$s = "Insert into tbl values ("&_SQLite_Escape($sFnam)&","&_SQLite_Escape($sExt)&",'"& _
                    $sSize&"','"& _
                If @error Then


You will see that I heeded the advice in Help > _GUICtrlListView_AddItem: "As AutoIt uses the $iParam parameter to store the controlID of native-created ListView items, this value should be set sufficiently high for UDF-created items to avoid possible conflict with any existing controls - a starting value of 1000 is recommended."

(It's unfortunate that the Example does not heed this advice. OK, it doesn't need to because there are no other controls, but still --- it would help neophytes if it did. Also to me _GUICtrlListView_AddItem is not native because it is a UDF. Confused?)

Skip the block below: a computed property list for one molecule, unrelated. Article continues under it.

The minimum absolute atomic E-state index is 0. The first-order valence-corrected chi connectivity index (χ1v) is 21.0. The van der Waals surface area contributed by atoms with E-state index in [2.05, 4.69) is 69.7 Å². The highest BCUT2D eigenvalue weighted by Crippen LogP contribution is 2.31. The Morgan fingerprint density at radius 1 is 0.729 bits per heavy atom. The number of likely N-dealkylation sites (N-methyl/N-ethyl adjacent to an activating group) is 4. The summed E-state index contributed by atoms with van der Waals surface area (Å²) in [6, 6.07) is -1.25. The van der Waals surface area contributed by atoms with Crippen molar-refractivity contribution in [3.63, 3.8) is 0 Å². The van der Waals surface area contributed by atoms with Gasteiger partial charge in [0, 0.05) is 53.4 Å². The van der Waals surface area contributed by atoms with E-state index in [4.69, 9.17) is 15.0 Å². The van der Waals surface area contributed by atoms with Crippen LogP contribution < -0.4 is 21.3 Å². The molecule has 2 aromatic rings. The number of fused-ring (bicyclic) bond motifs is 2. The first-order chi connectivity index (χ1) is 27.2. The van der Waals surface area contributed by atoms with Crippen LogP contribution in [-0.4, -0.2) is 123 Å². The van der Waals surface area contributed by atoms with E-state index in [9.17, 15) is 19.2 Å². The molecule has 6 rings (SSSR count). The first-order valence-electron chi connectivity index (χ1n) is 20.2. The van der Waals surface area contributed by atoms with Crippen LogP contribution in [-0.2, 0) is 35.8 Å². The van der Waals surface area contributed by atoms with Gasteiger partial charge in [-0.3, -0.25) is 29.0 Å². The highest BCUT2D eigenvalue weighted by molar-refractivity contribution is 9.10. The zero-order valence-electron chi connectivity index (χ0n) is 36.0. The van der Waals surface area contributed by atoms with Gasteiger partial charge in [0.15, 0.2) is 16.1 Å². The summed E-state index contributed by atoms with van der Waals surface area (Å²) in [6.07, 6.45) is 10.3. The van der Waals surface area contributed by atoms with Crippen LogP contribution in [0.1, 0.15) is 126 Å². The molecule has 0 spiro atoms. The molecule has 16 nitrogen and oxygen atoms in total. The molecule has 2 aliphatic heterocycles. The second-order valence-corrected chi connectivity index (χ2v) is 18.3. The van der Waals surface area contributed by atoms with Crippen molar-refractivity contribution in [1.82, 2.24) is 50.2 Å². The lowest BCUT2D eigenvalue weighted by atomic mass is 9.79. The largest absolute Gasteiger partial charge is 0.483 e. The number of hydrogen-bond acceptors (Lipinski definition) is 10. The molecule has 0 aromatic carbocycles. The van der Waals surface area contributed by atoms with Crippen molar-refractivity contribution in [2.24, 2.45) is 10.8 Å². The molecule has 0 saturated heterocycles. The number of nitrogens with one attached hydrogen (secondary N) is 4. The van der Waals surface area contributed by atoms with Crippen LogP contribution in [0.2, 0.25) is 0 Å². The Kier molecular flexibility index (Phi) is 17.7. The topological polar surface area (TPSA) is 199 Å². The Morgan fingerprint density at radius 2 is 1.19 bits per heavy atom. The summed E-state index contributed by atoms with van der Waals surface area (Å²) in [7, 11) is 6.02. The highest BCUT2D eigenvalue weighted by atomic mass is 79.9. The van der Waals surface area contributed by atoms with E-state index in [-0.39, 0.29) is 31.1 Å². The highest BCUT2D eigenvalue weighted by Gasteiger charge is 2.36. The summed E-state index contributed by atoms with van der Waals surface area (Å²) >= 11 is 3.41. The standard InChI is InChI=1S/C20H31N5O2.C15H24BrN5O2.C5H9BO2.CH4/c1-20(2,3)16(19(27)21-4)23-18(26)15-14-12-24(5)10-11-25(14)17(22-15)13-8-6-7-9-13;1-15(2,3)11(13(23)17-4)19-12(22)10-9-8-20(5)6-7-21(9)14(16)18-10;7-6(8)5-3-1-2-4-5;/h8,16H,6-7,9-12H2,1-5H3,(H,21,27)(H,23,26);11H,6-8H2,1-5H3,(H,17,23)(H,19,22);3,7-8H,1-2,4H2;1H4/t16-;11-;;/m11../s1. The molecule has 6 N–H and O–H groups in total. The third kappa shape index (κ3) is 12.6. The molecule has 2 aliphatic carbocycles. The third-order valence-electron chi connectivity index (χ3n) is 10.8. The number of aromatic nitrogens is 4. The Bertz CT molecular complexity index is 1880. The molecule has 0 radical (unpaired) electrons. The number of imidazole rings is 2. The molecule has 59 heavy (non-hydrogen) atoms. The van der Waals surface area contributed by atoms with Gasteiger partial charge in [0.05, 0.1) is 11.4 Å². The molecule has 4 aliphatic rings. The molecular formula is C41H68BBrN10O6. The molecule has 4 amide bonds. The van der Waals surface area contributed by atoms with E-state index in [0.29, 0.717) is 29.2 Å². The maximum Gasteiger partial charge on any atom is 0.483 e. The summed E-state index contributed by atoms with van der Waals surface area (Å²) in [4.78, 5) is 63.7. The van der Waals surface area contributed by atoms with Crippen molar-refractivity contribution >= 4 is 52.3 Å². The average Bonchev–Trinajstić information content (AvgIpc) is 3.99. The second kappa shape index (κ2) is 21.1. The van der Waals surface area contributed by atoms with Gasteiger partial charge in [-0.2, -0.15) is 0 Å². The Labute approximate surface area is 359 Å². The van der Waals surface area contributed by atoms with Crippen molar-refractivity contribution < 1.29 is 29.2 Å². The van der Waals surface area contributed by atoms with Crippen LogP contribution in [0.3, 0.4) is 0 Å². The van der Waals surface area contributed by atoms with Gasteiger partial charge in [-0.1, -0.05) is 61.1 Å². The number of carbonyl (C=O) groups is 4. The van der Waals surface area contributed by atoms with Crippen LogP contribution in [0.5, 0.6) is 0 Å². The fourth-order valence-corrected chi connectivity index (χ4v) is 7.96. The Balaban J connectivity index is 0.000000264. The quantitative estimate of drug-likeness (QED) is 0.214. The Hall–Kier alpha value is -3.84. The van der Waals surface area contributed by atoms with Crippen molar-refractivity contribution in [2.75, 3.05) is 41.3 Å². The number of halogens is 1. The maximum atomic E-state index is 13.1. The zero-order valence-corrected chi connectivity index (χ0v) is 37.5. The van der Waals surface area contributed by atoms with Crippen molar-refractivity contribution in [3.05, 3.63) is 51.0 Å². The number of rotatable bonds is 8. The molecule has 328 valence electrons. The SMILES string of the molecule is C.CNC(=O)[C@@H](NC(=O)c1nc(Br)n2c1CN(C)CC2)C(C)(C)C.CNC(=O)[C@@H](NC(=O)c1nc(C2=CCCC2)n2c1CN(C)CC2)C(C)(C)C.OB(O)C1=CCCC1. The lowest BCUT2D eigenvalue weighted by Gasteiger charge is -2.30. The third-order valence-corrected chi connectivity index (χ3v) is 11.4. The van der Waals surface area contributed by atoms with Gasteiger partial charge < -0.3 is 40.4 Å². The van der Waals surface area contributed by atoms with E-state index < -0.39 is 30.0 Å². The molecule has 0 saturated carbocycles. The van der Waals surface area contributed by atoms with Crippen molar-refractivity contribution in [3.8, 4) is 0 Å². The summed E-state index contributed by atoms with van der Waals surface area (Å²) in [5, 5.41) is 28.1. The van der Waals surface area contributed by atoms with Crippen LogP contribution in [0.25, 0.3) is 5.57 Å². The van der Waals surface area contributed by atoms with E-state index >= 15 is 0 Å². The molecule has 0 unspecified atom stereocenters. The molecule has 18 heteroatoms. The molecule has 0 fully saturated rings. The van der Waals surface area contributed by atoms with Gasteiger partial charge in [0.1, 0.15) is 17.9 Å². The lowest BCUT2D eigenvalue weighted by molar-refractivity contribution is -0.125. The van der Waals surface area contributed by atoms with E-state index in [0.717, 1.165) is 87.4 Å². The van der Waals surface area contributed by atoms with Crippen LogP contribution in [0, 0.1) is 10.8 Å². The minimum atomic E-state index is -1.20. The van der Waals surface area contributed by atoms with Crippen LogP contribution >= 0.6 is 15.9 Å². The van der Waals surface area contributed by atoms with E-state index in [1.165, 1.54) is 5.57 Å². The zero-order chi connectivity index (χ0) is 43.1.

My script then does a sort using SQLite, and updates the ListView:

Local $hQuery
    Local $colNames = ['fnam','ext','nsize','dateTime','path','SizeInt']
    Local $s =  "Select * FROM tbl ORDER BY "&$colNames[$ncol]&';'
    _SQLite_Query(-1,$s, $hQuery)
    If @error Then
    Local $aRow[$kSizeInt+1]
    Local $iItem=-1
    While _SQLite_FetchData($hQuery, $aRow, False, False) = $SQLITE_OK ; Read Out the next Row
        If @error Then
        $iItem += 1
        For $i = $kFnam To $kSizeInt

This works, but I had earlier coded


because the same advice is in the Help for this function.

So my care in specifying $param back-fired! What am I not understanding?

The only difference in what works is that the $param parameter is defaulted.

Edited by c.haslam

CDebug Dumps values of variables including arrays and DLL structs, to a GUI, to the Console, and to the Clipboard